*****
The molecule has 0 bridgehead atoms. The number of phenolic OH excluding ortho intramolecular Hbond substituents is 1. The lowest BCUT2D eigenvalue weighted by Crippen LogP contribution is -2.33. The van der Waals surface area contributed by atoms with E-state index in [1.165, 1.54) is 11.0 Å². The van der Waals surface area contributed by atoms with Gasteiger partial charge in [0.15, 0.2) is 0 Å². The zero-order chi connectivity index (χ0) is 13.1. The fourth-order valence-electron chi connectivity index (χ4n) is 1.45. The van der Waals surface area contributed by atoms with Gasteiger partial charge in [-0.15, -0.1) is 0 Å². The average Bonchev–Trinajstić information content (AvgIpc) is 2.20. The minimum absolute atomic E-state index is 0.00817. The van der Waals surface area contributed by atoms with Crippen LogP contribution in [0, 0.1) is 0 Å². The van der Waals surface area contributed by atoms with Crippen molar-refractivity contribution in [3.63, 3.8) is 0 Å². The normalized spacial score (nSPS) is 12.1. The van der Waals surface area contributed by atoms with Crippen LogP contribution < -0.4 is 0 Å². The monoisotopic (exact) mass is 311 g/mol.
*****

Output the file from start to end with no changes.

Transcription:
The molecule has 0 bridgehead atoms. The number of phenolic OH excluding ortho intramolecular Hbond substituents is 1. The lowest BCUT2D eigenvalue weighted by Crippen LogP contribution is -2.33. The van der Waals surface area contributed by atoms with E-state index in [1.165, 1.54) is 11.0 Å². The van der Waals surface area contributed by atoms with Gasteiger partial charge in [0.15, 0.2) is 0 Å². The zero-order chi connectivity index (χ0) is 13.1. The fourth-order valence-electron chi connectivity index (χ4n) is 1.45. The van der Waals surface area contributed by atoms with Gasteiger partial charge in [-0.15, -0.1) is 0 Å². The average Bonchev–Trinajstić information content (AvgIpc) is 2.20. The minimum absolute atomic E-state index is 0.00817. The van der Waals surface area contributed by atoms with Crippen LogP contribution in [0, 0.1) is 0 Å². The van der Waals surface area contributed by atoms with Crippen molar-refractivity contribution in [3.63, 3.8) is 0 Å². The normalized spacial score (nSPS) is 12.1. The van der Waals surface area contributed by atoms with Crippen LogP contribution < -0.4 is 0 Å². The monoisotopic (exact) mass is 311 g/mol.